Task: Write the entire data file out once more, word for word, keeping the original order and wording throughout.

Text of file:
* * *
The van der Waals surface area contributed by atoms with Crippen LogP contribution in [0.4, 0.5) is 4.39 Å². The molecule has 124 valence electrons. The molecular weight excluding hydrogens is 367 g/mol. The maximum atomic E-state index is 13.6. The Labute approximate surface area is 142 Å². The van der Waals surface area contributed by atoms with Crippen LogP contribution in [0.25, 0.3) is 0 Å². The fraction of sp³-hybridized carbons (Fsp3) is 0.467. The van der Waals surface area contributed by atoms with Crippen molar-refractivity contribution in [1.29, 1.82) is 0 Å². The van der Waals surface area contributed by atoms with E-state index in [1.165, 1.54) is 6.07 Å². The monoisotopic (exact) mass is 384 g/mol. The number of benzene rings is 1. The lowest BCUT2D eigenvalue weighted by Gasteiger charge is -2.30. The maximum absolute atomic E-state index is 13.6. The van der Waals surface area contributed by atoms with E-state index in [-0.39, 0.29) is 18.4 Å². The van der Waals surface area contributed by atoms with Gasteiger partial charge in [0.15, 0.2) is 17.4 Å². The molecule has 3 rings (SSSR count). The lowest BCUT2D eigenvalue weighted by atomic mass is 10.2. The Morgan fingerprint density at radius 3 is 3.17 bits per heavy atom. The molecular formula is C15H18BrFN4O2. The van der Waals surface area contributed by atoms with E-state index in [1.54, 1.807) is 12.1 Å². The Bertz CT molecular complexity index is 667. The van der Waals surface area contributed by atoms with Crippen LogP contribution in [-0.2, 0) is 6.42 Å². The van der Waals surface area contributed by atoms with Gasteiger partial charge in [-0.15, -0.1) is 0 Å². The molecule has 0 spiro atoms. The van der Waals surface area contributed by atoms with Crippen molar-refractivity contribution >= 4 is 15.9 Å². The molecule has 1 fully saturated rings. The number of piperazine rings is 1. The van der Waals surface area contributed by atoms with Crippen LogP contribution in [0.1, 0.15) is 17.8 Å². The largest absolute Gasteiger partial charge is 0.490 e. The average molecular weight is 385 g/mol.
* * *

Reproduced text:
The van der Waals surface area contributed by atoms with Crippen LogP contribution in [0.4, 0.5) is 4.39 Å². The molecule has 124 valence electrons. The molecular weight excluding hydrogens is 367 g/mol. The maximum atomic E-state index is 13.6. The Labute approximate surface area is 142 Å². The van der Waals surface area contributed by atoms with Crippen LogP contribution in [0.25, 0.3) is 0 Å². The fraction of sp³-hybridized carbons (Fsp3) is 0.467. The van der Waals surface area contributed by atoms with Crippen molar-refractivity contribution in [1.29, 1.82) is 0 Å². The van der Waals surface area contributed by atoms with E-state index in [1.165, 1.54) is 6.07 Å². The monoisotopic (exact) mass is 384 g/mol. The number of benzene rings is 1. The lowest BCUT2D eigenvalue weighted by Gasteiger charge is -2.30. The maximum absolute atomic E-state index is 13.6. The van der Waals surface area contributed by atoms with E-state index in [-0.39, 0.29) is 18.4 Å². The van der Waals surface area contributed by atoms with Gasteiger partial charge in [0.15, 0.2) is 17.4 Å². The molecule has 3 rings (SSSR count). The lowest BCUT2D eigenvalue weighted by atomic mass is 10.2. The Morgan fingerprint density at radius 3 is 3.17 bits per heavy atom. The molecular formula is C15H18BrFN4O2. The van der Waals surface area contributed by atoms with E-state index in [1.54, 1.807) is 12.1 Å². The Bertz CT molecular complexity index is 667. The van der Waals surface area contributed by atoms with Crippen LogP contribution in [-0.2, 0) is 6.42 Å². The van der Waals surface area contributed by atoms with Gasteiger partial charge in [-0.15, -0.1) is 0 Å². The molecule has 0 spiro atoms. The van der Waals surface area contributed by atoms with Crippen molar-refractivity contribution >= 4 is 15.9 Å². The molecule has 1 fully saturated rings. The number of piperazine rings is 1. The van der Waals surface area contributed by atoms with Crippen LogP contribution in [0.1, 0.15) is 17.8 Å². The largest absolute Gasteiger partial charge is 0.490 e. The average molecular weight is 385 g/mol.